For the nearly one-quarter of New Yorkers with limited English proficiency, accessing quality healthcare can be a difficult task. Memorial Sloan-Kettering’s Immigrant Health and Cancer Disparities Service is working to eliminate language and cultural barriers to healthcare by increasing the supply of medical interpreters and translators and offering courses for medical professionals in cultural responsiveness.
Our experts are national leaders in research to understand the impact of language and cultural barriers on healthcare, and regularly participate in conferences to address this issue. Our group has also informed policy through advocacy efforts at the state and national levels. Francesca Gany, Chief of the Immigrant Health and Cancer Disparities Service, and research physician Lisa Diamond serve on the research and policy committees of the National Council on Interpreting in Health Care.
Medical Interpreting Training Program
Our medical interpreting training program offers courses on medical terminology, the role of the medical interpreter, and medical ethics in a variety of healthcare settings. Many of our courses are offered online.
To date, we have conducted on-site medical interpreter training sessions at the South Nassau Community Hospital; the New York University Program for Survivors of Torture; the New York City Mayor’s Office; the Brooklyn Hospital Center; Kaiser Permanente; Urban Health, New York City; Cyracom International; and the New York Poison Control Center.
Our courses include:
- In-Person Consecutive Medical Interpreting Courses – Our introductory, intermediate, and advanced courses provide the skills needed to provide medical interpretation in different healthcare settings. These courses are designed for bilingual people with no medical interpreter experience, and for interpreters who have not had medical training.
- In-Person Simultaneous Medical Interpreting Course – This course focuses on developing the skills to interpret simultaneously through exercises in shadowing, paraphrasing, and interpreting.
- Online Virtual Interpreting Training and Learning (VITAL) – VITAL is an interactive online course that helps students learn to interpret in different medical settings. VITAL’s Language Lab helps build interpreting skills through simulated language-discordant medical encounters. The course is currently available in Spanish, and will soon be available in Chinese, Russian, Haitian Creole, and French.
- In-Person and Online Language Lab – Our Language Lab helps instructors monitor their students’ performance through listening-in technology and reviewed recordings. Students can practice and monitor their own progress as they listen to their recorded work in English and their target language. Exercises include medical and colloquial concepts, and terminology used in different medical settings.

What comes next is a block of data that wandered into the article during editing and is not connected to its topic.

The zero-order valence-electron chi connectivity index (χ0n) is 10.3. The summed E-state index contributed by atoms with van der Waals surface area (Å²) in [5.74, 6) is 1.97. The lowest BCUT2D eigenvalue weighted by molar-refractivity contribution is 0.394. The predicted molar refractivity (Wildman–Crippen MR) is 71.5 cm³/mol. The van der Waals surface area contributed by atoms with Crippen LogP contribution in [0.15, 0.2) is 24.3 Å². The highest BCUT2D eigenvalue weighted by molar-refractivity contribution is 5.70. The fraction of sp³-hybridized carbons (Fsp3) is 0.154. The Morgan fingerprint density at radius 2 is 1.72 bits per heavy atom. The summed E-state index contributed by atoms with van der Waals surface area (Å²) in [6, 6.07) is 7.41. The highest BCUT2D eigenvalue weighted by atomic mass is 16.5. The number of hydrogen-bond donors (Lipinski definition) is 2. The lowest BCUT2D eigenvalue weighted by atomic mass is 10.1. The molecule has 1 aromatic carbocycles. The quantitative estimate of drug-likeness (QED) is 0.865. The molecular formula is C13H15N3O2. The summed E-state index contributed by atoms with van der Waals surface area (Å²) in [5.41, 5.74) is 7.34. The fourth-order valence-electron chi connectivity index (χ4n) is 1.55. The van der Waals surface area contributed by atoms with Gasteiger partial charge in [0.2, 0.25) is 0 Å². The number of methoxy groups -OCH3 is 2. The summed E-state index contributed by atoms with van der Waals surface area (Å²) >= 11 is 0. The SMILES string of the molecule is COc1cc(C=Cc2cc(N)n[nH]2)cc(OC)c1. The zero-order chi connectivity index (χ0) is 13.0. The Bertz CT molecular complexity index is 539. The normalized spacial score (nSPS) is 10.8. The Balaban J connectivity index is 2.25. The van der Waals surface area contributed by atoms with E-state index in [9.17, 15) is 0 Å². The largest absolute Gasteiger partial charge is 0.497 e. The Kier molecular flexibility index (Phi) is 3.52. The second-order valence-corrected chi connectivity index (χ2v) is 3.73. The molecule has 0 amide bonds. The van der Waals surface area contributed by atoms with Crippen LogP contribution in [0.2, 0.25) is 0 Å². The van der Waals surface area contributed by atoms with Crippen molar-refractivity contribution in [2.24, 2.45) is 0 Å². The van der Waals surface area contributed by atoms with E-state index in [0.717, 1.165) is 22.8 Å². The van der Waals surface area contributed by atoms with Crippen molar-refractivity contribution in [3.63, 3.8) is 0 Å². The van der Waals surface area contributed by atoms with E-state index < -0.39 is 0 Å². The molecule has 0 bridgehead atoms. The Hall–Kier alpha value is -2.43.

- Working with Medical Interpreters – This course teaches healthcare practitioners to effectively use medical interpreters in communicating with patients who have limited English proficiency. Lectures, small-group instruction, and exercises such as role-playing are used to help participants learn to conduct a cross-linguistic, cross-cultural medical interview.
- Interpreter Screening and Evaluation – Our team of linguists assesses language proficiency and evaluates an interpreter’s ability to understand, process, and interpret medical information quickly and effectively.
Program for Medical Interpreting Services
The Program for Medical Interpreting Services (PROMISE) provides medical interpreter training and helps find jobs for bilingual New Yorkers who are unemployed or underemployed. We are particularly interested in working with veterans, people with disabilities, and immigrants.
In 2012, we placed 80 percent of our graduates in medical interpreter jobs.
Cultural Responsiveness Training
This dynamic program trains clinical and medical administrative professionals in how to improve cross-cultural communication in healthcare settings, and offers resources to circumvent language barriers with the use of interpreters.
In addition, students learn about migration dynamics, entitlements, and epidemiological issues that affect immigrants.
Our staff works with individual healthcare facilities to help them address their language and translation needs. Our services include needs assessments and recommendations, evaluations of existing language-service strategies, personnel training, and collaborative research.
For more information about our services, please contact Javier Gonzalez at firstname.lastname@example.org.